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Can my Florida 501(c)(3) Receive a Refund for Sales Taxes Overpaid in 2020?


Some 501(c)(3) organizations, especially those who applied for sales tax exemption during 2020, may have paid sales taxes for 2020 while their application for exempt status was processed. The IRS can take between 3-6 months to process and certify a 501(c)(3) sales tax exemption, and individual states such as Florida may take even longer. Furthermore, in a year where paper filings became obsolete and department employees worked from their homes, it is likely that turnaround times were even longer than the norm. So, what needs to be done to ensure that your Florida 501(c)(3) organization receives a refund for sales taxes overpaid? Section 215.26. of Florida Statutes Annotated provides that the Chief Financial Officer of the State Treasury may refund overpaid taxes following the submission of an application for refund.

Applications for refunds for overpaid taxes in Florida must be filed with the Chief Financial Officer within three years of the right to refund accruing. For Florida 501(c)(3) organizations filing applications for refund of tax, the form application is called DR-26. The DR-26 form is separated into six parts. Part 1 deals with general information including name, address, and contact numbers of your organization. Part 2 is an electronic signature of the applicant or authorized individual filing on your behalf. Part 3 is where you enter the amount of refund requested. Part 4 is where you provide the identification number of the organization. Part 5 is where you provide the date the tax was paid or the collection period on the tax return used to report the tax. Finally, Part 6 is where you can explain your refund claim. All applications for refund must contain: a detailed explanation of how the refund amount was computed, the specific reasons for the refund request, the dates the overpayment or payment in error occurred, and sufficient information and documentation for the Department to determine eligibility for the refund and the amount of the refund due.

For sales and use tax overpayment in Florida, you must also file a DR-26S form. For exempt sales you overpaid on, you must provide the following: a copy of the sales and use return on which the tax was paid on an exempt sale, a summary of each invoice claimed with the amount of sales tax paid and the amount to be refunded, a copy of the accounting records substantiating the amount of tax reported and paid on the sales and use tax return, a copy of the documentation required to exempt the sale (exemption certificate, direct authority from Department, etc.), a copy of the evidence that sales tax was collected and subsequently refunded to the customer, and a copy of the accounting records showing that any tax refunded or credited to the customer did not reduce the amount of tax reported and paid to the Department on a subsequent return.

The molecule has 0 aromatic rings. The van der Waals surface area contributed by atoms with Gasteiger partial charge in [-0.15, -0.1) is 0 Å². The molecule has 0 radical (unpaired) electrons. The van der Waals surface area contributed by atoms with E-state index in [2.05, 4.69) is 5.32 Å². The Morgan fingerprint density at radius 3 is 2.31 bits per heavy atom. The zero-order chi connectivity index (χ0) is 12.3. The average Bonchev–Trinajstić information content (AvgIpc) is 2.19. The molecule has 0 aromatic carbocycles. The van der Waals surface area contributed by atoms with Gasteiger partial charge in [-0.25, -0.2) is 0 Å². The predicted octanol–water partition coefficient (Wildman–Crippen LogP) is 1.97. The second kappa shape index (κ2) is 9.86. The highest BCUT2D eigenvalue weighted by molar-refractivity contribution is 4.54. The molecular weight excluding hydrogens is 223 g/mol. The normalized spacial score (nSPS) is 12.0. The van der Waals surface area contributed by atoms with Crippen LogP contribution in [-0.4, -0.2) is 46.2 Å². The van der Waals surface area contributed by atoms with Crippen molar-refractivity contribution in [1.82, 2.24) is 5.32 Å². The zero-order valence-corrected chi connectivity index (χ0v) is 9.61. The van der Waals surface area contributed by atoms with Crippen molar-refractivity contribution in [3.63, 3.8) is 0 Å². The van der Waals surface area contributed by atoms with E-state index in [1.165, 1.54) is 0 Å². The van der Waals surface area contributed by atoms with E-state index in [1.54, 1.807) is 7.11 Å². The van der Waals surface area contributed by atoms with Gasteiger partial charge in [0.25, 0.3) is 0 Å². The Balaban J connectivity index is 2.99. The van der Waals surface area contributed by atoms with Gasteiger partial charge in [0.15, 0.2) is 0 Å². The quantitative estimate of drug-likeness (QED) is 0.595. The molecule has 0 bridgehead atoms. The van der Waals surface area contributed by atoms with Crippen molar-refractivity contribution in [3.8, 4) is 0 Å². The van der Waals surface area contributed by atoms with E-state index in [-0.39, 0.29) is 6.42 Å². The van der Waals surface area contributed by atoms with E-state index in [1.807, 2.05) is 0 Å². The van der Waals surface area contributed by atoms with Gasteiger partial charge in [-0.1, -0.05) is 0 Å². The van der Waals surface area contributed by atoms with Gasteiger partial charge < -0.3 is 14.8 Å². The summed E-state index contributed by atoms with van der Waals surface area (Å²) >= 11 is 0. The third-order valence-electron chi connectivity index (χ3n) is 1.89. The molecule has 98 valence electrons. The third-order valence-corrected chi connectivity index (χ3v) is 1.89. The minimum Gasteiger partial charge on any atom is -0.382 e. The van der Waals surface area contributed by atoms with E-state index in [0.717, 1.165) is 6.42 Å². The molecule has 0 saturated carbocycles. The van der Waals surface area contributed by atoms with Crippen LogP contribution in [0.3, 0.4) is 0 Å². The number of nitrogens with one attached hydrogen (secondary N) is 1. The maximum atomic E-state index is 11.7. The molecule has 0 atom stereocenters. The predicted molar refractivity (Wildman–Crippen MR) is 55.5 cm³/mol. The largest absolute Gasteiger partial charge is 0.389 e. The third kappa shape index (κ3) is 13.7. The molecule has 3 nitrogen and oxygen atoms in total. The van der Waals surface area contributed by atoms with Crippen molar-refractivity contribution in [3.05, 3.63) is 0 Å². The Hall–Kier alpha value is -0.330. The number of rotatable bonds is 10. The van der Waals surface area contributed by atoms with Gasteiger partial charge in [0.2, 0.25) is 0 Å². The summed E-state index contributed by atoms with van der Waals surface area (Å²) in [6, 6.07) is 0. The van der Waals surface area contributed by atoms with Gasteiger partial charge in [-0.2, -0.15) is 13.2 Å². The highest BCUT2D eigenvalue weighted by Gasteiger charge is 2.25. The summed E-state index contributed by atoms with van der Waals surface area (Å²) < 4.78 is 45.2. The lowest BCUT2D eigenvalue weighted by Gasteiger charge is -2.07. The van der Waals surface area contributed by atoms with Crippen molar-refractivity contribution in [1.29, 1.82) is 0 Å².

Following submission of your refund application, a confirmation page will provide you with your confirmation number. Make sure to mark down your confirmation number. Florida’s Department of Revenue should notify you within thirty days for any further documentation that is required for your claim. You may apply online, by mailing your application to the Florida Department of Revenue’s Refund Process at PO Box 6490, Tallahassee, FL 32314-6490, or by fax to 850-410-2526. If your application is denied or you disagree with adjustments made to your claim, you have the ability to file a protest petition to the Department. You can check the status of your application online at https://taxapps.floridarevenue.com/Refunds/RefundCheckStatus.aspx.


Disclaimer

This blog post is presented for informational purposes only. As always, consult a licensed

attorney for specific, detailed advice about what activities are or are not allowed under the law. For further information, please feel free to set up a consultation for your 501(c)(3) at our

website. We look forward to helping your organization!


Sources:

[1] Fl. Stat. Ann. 215.26

[2]https://taxapps.floridarevenue.com/Refunds/Default.aspx

[3]https://floridarevenue.com/taxes/compliance/Pages/refunds.aspx


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